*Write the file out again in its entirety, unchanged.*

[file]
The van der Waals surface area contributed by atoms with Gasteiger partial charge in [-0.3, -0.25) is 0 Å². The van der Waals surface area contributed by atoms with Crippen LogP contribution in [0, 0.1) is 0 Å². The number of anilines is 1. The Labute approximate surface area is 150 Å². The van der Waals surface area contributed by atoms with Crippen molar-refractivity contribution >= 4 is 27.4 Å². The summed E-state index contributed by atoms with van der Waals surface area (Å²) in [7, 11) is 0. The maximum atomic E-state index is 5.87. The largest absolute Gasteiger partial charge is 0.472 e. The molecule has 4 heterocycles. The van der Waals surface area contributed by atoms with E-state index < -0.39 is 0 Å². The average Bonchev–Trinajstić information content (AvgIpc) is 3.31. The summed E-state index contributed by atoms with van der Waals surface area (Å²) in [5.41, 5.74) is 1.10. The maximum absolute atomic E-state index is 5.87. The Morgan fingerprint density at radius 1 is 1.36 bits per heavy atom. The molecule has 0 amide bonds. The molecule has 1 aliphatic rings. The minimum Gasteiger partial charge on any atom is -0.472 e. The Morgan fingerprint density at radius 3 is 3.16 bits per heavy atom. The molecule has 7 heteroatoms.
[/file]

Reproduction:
The van der Waals surface area contributed by atoms with Gasteiger partial charge in [-0.3, -0.25) is 0 Å². The van der Waals surface area contributed by atoms with Crippen LogP contribution in [0, 0.1) is 0 Å². The number of anilines is 1. The Labute approximate surface area is 150 Å². The van der Waals surface area contributed by atoms with Crippen molar-refractivity contribution >= 4 is 27.4 Å². The summed E-state index contributed by atoms with van der Waals surface area (Å²) in [7, 11) is 0. The maximum atomic E-state index is 5.87. The largest absolute Gasteiger partial charge is 0.472 e. The molecule has 4 heterocycles. The van der Waals surface area contributed by atoms with E-state index < -0.39 is 0 Å². The average Bonchev–Trinajstić information content (AvgIpc) is 3.31. The summed E-state index contributed by atoms with van der Waals surface area (Å²) in [5.41, 5.74) is 1.10. The maximum absolute atomic E-state index is 5.87. The Morgan fingerprint density at radius 1 is 1.36 bits per heavy atom. The molecule has 0 amide bonds. The molecule has 1 aliphatic rings. The minimum Gasteiger partial charge on any atom is -0.472 e. The Morgan fingerprint density at radius 3 is 3.16 bits per heavy atom. The molecule has 7 heteroatoms.